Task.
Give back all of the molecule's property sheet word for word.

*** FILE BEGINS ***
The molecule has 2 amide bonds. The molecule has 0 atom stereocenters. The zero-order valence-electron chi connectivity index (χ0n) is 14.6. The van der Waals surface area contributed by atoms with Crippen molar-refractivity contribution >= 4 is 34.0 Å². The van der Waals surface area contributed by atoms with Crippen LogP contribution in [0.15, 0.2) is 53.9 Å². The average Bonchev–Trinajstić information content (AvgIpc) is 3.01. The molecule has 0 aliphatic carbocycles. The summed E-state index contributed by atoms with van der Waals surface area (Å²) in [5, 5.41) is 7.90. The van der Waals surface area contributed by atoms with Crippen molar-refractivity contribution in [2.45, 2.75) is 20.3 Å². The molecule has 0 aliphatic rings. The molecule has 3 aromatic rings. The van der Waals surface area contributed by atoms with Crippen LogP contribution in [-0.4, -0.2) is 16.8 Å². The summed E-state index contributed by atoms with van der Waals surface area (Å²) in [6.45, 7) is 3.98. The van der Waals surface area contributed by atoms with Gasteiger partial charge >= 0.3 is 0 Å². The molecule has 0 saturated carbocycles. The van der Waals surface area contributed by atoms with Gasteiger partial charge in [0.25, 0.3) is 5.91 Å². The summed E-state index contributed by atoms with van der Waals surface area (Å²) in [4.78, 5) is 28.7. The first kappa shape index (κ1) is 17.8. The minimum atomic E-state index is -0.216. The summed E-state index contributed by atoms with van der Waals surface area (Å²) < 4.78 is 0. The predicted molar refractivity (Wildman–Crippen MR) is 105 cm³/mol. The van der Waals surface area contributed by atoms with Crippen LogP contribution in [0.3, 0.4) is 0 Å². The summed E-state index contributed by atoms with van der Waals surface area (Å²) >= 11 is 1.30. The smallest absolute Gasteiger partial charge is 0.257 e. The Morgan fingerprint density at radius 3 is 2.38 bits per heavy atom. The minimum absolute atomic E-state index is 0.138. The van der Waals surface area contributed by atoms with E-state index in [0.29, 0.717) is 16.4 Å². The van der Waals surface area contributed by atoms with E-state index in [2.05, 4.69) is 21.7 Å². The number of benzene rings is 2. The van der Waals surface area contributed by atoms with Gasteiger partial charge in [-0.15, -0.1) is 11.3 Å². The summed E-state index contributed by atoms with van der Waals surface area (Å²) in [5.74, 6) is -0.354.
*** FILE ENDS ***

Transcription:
The molecule has 2 amide bonds. The molecule has 0 atom stereocenters. The zero-order valence-electron chi connectivity index (χ0n) is 14.6. The van der Waals surface area contributed by atoms with Crippen molar-refractivity contribution >= 4 is 34.0 Å². The van der Waals surface area contributed by atoms with Crippen LogP contribution in [0.15, 0.2) is 53.9 Å². The average Bonchev–Trinajstić information content (AvgIpc) is 3.01. The molecule has 0 aliphatic carbocycles. The summed E-state index contributed by atoms with van der Waals surface area (Å²) in [5, 5.41) is 7.90. The van der Waals surface area contributed by atoms with Crippen molar-refractivity contribution in [2.45, 2.75) is 20.3 Å². The molecule has 0 aliphatic rings. The molecule has 3 aromatic rings. The van der Waals surface area contributed by atoms with Crippen LogP contribution in [-0.4, -0.2) is 16.8 Å². The summed E-state index contributed by atoms with van der Waals surface area (Å²) in [6.45, 7) is 3.98. The van der Waals surface area contributed by atoms with Gasteiger partial charge >= 0.3 is 0 Å². The molecule has 0 saturated carbocycles. The van der Waals surface area contributed by atoms with Gasteiger partial charge in [0.25, 0.3) is 5.91 Å². The summed E-state index contributed by atoms with van der Waals surface area (Å²) in [4.78, 5) is 28.7. The first kappa shape index (κ1) is 17.8. The minimum atomic E-state index is -0.216. The summed E-state index contributed by atoms with van der Waals surface area (Å²) < 4.78 is 0. The predicted molar refractivity (Wildman–Crippen MR) is 105 cm³/mol. The van der Waals surface area contributed by atoms with Crippen LogP contribution in [0.3, 0.4) is 0 Å². The summed E-state index contributed by atoms with van der Waals surface area (Å²) >= 11 is 1.30. The smallest absolute Gasteiger partial charge is 0.257 e. The Morgan fingerprint density at radius 3 is 2.38 bits per heavy atom. The minimum absolute atomic E-state index is 0.138. The van der Waals surface area contributed by atoms with E-state index in [0.29, 0.717) is 16.4 Å². The van der Waals surface area contributed by atoms with E-state index in [2.05, 4.69) is 21.7 Å². The number of benzene rings is 2. The van der Waals surface area contributed by atoms with Gasteiger partial charge in [-0.15, -0.1) is 11.3 Å². The summed E-state index contributed by atoms with van der Waals surface area (Å²) in [5.74, 6) is -0.354.